Arizona Adviser’s Outside Business Activity Constituted Unlicensed Sale of Securities

On December 13, 2016, the Arizona Court of Appeals (“Court of Appeals”) affirmed an Arizona Superior Court’s decision finding that Patrick Shudak, an investment adviser, violated the Arizona Securities Act by acting as an unregistered securities salesperson or dealer in connection with the sale of interests in a real estate venture.

From January 2008 through July 2009, Shudak sold membership units in a company known as Parker Skylar & Associates, LLC (PSA).  Neither Shudak nor PSA was registered as a securities salesperson or dealer under the Arizona Securities Act.  Shudak stated in PSA’s promotional materials that the money invested in PSA would “be used to purchase and develop real property.”  In reality, however, Shudak placed the money that investors put into PSA into his personal account, the personal accounts of others such as his girlfriend, and business accounts of other business that Shudak owned or had some affiliation with.

In December 2009, investors started to grow worried when Shudak stopped returning phone calls and replying to the investors’ demands for information.  As a result, Shudak was obligated to stop serving as PSA manager and to give up his PSA membership.  He subsequently filed for bankruptcy in April 2010.

In September 2012, the Securities Division of the Arizona Corporation Commission (ACC) brought a notice of opportunity for hearing against Shudak and PSA.  The notice claimed that Shudak and PSA had violated the Arizona Securities Act.  Subsequently, in June 2013, an administrative law judge (ALJ) conducted a three-day evidentiary hearing.  While Shudak did have attorneys to represent him, he did not come to the hearing, give testimony, or produce any witnesses to give testimony.  The hearing resulted in a recommended opinion and order (ROO) that determined that the PSA membership units were securities and that Shudak “acted as a dealer and/or salesman of securities,” resulting in a conclusion that Shudak had sold unregistered securities in violation of the Arizona Securities Act.  The ROO also determined that Shudak had engaged in fraudulent conduct when he sold the securities.  The ACC adopted the ROO and demanded that Shudak pay about $2 million in restitution and a $150,000 administrative penalty.  Shudak appealed to the Court of Appeals.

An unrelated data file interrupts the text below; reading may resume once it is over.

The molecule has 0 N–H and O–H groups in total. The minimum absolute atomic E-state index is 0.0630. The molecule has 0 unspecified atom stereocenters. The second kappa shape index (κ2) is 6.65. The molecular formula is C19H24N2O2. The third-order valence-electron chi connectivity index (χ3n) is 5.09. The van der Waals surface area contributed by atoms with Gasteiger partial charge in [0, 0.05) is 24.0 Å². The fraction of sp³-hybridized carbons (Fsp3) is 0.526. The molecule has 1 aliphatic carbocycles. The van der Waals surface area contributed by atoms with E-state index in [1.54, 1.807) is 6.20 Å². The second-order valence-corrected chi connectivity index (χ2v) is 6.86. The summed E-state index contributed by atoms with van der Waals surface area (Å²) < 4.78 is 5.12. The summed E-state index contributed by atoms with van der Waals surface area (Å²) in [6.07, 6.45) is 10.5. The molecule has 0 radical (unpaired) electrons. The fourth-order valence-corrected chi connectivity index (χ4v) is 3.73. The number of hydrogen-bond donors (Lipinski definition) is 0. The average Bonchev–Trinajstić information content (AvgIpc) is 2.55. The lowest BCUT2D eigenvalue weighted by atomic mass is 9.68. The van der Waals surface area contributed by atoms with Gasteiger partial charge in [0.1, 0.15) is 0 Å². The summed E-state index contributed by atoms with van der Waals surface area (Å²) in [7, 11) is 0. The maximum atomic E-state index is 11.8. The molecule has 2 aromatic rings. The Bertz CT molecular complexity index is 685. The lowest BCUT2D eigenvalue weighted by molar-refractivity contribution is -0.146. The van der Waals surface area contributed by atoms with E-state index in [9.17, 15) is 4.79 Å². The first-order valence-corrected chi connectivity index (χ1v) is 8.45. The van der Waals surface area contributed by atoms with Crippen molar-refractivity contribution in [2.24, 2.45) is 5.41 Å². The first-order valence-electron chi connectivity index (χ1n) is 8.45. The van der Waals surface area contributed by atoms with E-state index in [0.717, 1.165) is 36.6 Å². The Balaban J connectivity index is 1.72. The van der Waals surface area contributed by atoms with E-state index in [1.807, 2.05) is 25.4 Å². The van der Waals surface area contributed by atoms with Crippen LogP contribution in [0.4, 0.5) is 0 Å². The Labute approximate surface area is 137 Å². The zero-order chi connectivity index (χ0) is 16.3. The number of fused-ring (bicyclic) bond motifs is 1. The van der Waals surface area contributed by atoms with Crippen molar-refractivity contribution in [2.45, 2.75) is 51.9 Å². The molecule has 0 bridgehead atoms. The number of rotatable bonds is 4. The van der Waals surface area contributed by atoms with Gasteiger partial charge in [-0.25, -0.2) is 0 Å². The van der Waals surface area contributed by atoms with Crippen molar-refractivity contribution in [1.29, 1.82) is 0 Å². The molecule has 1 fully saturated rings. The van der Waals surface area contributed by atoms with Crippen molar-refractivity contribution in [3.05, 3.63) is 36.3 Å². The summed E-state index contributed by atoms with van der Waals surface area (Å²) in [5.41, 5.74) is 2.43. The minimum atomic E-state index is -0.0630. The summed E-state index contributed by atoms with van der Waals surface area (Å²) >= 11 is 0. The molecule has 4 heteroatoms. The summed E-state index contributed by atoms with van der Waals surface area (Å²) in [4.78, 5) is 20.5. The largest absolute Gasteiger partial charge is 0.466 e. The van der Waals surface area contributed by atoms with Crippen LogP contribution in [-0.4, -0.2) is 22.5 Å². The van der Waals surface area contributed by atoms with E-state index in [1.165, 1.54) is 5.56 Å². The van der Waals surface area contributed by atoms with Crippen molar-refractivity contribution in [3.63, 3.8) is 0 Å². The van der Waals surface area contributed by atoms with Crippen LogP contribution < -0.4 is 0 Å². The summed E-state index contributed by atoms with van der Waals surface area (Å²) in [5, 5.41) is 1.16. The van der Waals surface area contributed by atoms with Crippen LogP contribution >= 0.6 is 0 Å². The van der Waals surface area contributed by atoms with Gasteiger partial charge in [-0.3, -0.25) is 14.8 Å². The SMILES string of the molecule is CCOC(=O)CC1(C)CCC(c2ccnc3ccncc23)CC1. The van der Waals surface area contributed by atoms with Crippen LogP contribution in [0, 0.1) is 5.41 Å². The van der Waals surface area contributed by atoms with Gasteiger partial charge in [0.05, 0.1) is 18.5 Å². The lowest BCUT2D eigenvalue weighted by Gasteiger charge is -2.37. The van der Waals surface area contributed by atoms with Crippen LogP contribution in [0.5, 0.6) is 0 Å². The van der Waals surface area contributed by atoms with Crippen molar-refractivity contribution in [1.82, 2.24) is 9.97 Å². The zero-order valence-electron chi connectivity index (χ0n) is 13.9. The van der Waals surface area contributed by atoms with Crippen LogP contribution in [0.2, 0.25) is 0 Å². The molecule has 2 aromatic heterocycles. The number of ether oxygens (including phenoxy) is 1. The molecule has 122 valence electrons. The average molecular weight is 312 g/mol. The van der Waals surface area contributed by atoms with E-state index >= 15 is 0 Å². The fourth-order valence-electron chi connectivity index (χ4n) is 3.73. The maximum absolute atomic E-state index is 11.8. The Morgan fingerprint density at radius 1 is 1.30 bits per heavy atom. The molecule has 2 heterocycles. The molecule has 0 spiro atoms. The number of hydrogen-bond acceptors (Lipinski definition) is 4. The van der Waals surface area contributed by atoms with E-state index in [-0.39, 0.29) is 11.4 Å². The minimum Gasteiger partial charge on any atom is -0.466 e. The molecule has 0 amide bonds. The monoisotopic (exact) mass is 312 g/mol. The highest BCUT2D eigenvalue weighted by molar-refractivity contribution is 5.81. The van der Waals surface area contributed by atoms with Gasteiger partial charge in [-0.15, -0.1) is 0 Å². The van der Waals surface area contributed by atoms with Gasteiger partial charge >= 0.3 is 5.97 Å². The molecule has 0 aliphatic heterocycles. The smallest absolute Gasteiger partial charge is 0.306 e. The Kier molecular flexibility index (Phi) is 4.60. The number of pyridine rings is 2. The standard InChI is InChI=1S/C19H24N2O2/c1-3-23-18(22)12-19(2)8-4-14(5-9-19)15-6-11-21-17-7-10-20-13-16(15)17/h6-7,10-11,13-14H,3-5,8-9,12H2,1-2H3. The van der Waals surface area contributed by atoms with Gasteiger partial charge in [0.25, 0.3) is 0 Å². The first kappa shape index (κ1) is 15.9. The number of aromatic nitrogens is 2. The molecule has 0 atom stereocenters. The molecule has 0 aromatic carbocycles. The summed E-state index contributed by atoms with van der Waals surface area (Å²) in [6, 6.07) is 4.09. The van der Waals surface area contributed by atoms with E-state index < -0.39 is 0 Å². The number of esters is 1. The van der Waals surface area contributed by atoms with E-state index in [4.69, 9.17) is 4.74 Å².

Shudak’s first argument on appeal was that the PSA membership units did not have to be registered because they constituted a private offering.  This argument did not succeed because Shudak did not give testimony, and he did not present any evidence that would have satisfied his burden of showing that the membership units met the criteria for a private offering.  Shudak also disputed the ROO’s finding that he was liable as a control person.  This argument also failed because it was determined that PSA engaged in fraud, and PSA did not dispute that finding.  As a result, Shudak had to be liable as a control person of PSA.

Shudak also disputed the ROO’s finding of fraud.  According to the Court of Appeals, the ACC claimed that Shudak and PSA engaged in four types of fraud.  First, Shudak oversubscribed the offering by allocating 132.5 percent of the membership units to a specified group of individuals and entities.  Second, Shudak managed investor funds poorly.  Third, he did not inform investors that a perfected security interest was attached to PSA’s assets.  Fourth, Shudak did not inform investors that a number of lawsuits and default judgments had been filed against him and other businesses that he owned.

Shudak argued that the ACC did not produce adequate evidence that he committed any the four frauds outlined above.  The Court of Appeals, however, found that the evidence that the ACC presented was adequate to support a finding of fraud.  Moreover, the Court of Appeals noted that Shudak did not produce any records or other evidence that would have put the reliability of the ACC’s evidence into question.

Next, Shudak challenged the propriety of the restitution and administrative penalties imposed against him.  According to Shudak, the restitution award should not have been granted because no violations were confirmed, he was not given due process, and evidence did not warrant the restitution amount.  However, as discussed above, the Court of Appeals found that the ACC had provided adequate evidence of fraud.


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